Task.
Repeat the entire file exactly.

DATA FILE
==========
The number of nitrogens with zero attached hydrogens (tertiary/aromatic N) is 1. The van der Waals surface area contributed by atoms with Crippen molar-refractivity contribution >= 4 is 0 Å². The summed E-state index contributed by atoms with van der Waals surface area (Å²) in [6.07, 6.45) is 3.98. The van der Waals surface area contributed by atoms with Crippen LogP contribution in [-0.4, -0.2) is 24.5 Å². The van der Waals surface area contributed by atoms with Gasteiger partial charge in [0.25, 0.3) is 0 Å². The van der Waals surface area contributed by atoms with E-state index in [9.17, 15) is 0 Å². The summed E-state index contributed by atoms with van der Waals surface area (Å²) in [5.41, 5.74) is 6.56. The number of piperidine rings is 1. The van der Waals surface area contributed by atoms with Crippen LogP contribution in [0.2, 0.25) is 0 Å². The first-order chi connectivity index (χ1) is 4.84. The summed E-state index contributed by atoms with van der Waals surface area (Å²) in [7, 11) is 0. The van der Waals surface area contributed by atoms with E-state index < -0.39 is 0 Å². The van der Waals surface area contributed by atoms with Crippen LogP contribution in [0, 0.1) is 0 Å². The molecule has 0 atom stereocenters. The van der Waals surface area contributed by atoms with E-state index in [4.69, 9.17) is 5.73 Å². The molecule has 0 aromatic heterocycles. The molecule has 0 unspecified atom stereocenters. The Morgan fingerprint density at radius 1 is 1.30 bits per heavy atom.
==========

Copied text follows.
The number of nitrogens with zero attached hydrogens (tertiary/aromatic N) is 1. The van der Waals surface area contributed by atoms with Crippen molar-refractivity contribution >= 4 is 0 Å². The summed E-state index contributed by atoms with van der Waals surface area (Å²) in [6.07, 6.45) is 3.98. The van der Waals surface area contributed by atoms with Crippen LogP contribution in [-0.4, -0.2) is 24.5 Å². The van der Waals surface area contributed by atoms with Gasteiger partial charge in [0.25, 0.3) is 0 Å². The van der Waals surface area contributed by atoms with E-state index in [9.17, 15) is 0 Å². The summed E-state index contributed by atoms with van der Waals surface area (Å²) in [5.41, 5.74) is 6.56. The number of piperidine rings is 1. The van der Waals surface area contributed by atoms with Crippen LogP contribution in [0.2, 0.25) is 0 Å². The first-order chi connectivity index (χ1) is 4.84. The summed E-state index contributed by atoms with van der Waals surface area (Å²) in [7, 11) is 0. The van der Waals surface area contributed by atoms with E-state index < -0.39 is 0 Å². The van der Waals surface area contributed by atoms with Crippen LogP contribution in [0, 0.1) is 0 Å². The molecule has 0 atom stereocenters. The van der Waals surface area contributed by atoms with E-state index in [4.69, 9.17) is 5.73 Å². The molecule has 0 aromatic heterocycles. The molecule has 0 unspecified atom stereocenters. The Morgan fingerprint density at radius 1 is 1.30 bits per heavy atom.